Princeton Plans to Issue Meningitis B Vaccine to Students, Faculty

The vaccine used to treat this strain is not currently licensed for use in the United States.

Juan Meza, a waiter in a West Hollywood restaurant, gets a free vaccine against bacterial meningitis at the AIDS Healthcare Foundation in West Hollywood, Calif., Monday, April 15, 2013.
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After seven students at Princeton University contracted a form of meningitis since March, the university announced Monday it plans to issue the vaccine to all students.

According to an announcement on the university's website, the first case was reported in March and the most recent case was reported Nov. 10. The New Jersey Department of Health requested that the Centers for Disease Control and Prevention investigate the outbreak, concluding all of the cases were related to a strain of the bacteria known as serogroup B.

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"Pending final CDC approval, the University is prepared to accept these recommendations and make arrangements to provide access to this vaccine as soon as possible," the university said in a statement.

The university is planning to distribute the vaccine to students – both those who live on and off campus – as well as members of the university community who have sickle cell disease or certain other conditions. The vaccines would be made available as soon as possible, likely in early December, and the university plans to cover the cost for all students who receive a dose. The university also said it expects to make a second dose available in February.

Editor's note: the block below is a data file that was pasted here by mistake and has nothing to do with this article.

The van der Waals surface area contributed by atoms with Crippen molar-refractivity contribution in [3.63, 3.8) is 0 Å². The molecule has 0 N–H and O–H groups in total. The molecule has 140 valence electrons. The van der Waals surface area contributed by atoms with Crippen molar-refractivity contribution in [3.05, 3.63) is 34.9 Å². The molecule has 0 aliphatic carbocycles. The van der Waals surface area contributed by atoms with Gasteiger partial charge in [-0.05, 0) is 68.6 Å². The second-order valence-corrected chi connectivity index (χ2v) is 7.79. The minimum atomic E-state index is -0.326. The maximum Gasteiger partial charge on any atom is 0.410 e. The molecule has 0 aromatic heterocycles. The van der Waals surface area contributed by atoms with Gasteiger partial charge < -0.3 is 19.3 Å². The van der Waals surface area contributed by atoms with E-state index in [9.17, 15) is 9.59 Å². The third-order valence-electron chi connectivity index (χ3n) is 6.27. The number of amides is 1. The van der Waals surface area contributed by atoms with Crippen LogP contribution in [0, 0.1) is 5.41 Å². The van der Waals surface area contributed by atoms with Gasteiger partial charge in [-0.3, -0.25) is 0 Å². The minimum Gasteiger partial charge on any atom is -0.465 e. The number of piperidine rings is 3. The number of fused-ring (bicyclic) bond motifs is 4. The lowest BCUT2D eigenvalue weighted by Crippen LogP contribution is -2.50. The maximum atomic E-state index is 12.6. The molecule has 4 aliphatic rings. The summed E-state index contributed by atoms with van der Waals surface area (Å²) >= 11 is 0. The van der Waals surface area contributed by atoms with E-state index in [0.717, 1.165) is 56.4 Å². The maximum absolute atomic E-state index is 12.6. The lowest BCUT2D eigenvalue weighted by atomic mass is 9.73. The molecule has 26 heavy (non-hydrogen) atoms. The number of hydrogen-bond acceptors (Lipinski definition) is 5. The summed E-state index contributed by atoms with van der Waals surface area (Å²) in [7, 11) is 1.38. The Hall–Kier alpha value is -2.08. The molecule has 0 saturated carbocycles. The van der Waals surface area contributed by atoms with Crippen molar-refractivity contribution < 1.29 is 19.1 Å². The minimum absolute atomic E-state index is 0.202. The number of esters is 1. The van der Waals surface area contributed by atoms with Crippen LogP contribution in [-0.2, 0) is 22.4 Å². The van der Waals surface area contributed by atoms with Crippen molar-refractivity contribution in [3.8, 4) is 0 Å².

The vaccine the CDC plans to recommend is currently allowed in Europe and Australia, but has not been licensed for use in the United States because it is less common.

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"The CDC and the Food and Drug Administration would allow the use of this vaccine for this particular situation at Princeton," says a statement on the university's website.

Although there are fewer than 1,000 reported cases of meningitis each year, the bacteria can cause serious infections in the lining around the brain and spinal cord, resulting in vomiting, a sore neck, headaches and fever, according to the CDC. It is most easily spread through person-to-person contact, such as through kissing or prolonged contact, and can also be spread by coughing. College freshmen living in dormitories are at a higher risk than others, and transmission of the disease usually peaks in December and January, according to the CDC.

"I'm honestly not too worried," Paul Przytycki, a 23-year-old graduate student from Bethesda, Md., told The Associated Press. "When the vaccines come in, I'm going to get vaccinated just to be safe, but no one I know has been affected, so it's not too scary yet."

But according to the university, individuals can still contract meningitis without being in contact with someone who is sick.

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Still, the New Jersey Department of Health is not recommending that the university cancel any classes or activities, or that it restrict access to the campus, stating that sporadic cases of the disease "are not unusual on residential campuses."

"Restricting travel to areas with an outbreak, closing schools or universities, or cancelling sporting or social events are not recommended measures for outbreak control in the United States," the department said in a statement. "A crucial part of managing suspected meningococcal disease outbreaks and promoting early case recognition is educating communities, physicians and other healthcare workers about meningococcal disease."

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